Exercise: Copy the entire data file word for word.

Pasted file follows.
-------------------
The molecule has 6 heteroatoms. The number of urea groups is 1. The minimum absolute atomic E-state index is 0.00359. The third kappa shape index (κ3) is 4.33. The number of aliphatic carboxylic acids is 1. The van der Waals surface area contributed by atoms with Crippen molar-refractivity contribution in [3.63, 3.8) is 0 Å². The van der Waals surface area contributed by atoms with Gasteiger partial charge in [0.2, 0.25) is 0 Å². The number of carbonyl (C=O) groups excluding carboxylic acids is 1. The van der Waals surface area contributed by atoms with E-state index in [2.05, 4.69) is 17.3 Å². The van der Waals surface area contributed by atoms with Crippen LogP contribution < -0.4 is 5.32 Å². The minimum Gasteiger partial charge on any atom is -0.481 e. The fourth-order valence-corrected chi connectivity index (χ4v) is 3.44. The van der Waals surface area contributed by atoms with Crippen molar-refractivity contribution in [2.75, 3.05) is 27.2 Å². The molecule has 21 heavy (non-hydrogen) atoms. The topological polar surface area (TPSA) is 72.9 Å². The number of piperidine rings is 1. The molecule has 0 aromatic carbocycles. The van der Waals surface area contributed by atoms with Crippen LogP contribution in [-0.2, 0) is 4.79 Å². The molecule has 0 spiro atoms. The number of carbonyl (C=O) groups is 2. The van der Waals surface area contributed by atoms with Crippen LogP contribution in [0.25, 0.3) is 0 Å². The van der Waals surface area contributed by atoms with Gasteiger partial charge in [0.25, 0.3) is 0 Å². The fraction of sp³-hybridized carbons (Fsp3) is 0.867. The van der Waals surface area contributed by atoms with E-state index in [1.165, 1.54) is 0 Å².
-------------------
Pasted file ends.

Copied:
The molecule has 6 heteroatoms. The number of urea groups is 1. The minimum absolute atomic E-state index is 0.00359. The third kappa shape index (κ3) is 4.33. The number of aliphatic carboxylic acids is 1. The van der Waals surface area contributed by atoms with Crippen molar-refractivity contribution in [3.63, 3.8) is 0 Å². The van der Waals surface area contributed by atoms with Gasteiger partial charge in [0.2, 0.25) is 0 Å². The number of carbonyl (C=O) groups excluding carboxylic acids is 1. The van der Waals surface area contributed by atoms with E-state index in [2.05, 4.69) is 17.3 Å². The van der Waals surface area contributed by atoms with Crippen LogP contribution < -0.4 is 5.32 Å². The minimum Gasteiger partial charge on any atom is -0.481 e. The fourth-order valence-corrected chi connectivity index (χ4v) is 3.44. The van der Waals surface area contributed by atoms with Crippen molar-refractivity contribution in [2.75, 3.05) is 27.2 Å². The molecule has 21 heavy (non-hydrogen) atoms. The topological polar surface area (TPSA) is 72.9 Å². The number of piperidine rings is 1. The molecule has 0 aromatic carbocycles. The van der Waals surface area contributed by atoms with Crippen LogP contribution in [-0.2, 0) is 4.79 Å². The molecule has 0 spiro atoms. The number of carbonyl (C=O) groups is 2. The van der Waals surface area contributed by atoms with Crippen LogP contribution in [0.25, 0.3) is 0 Å². The van der Waals surface area contributed by atoms with Gasteiger partial charge in [0.25, 0.3) is 0 Å². The fraction of sp³-hybridized carbons (Fsp3) is 0.867. The van der Waals surface area contributed by atoms with E-state index in [1.165, 1.54) is 0 Å².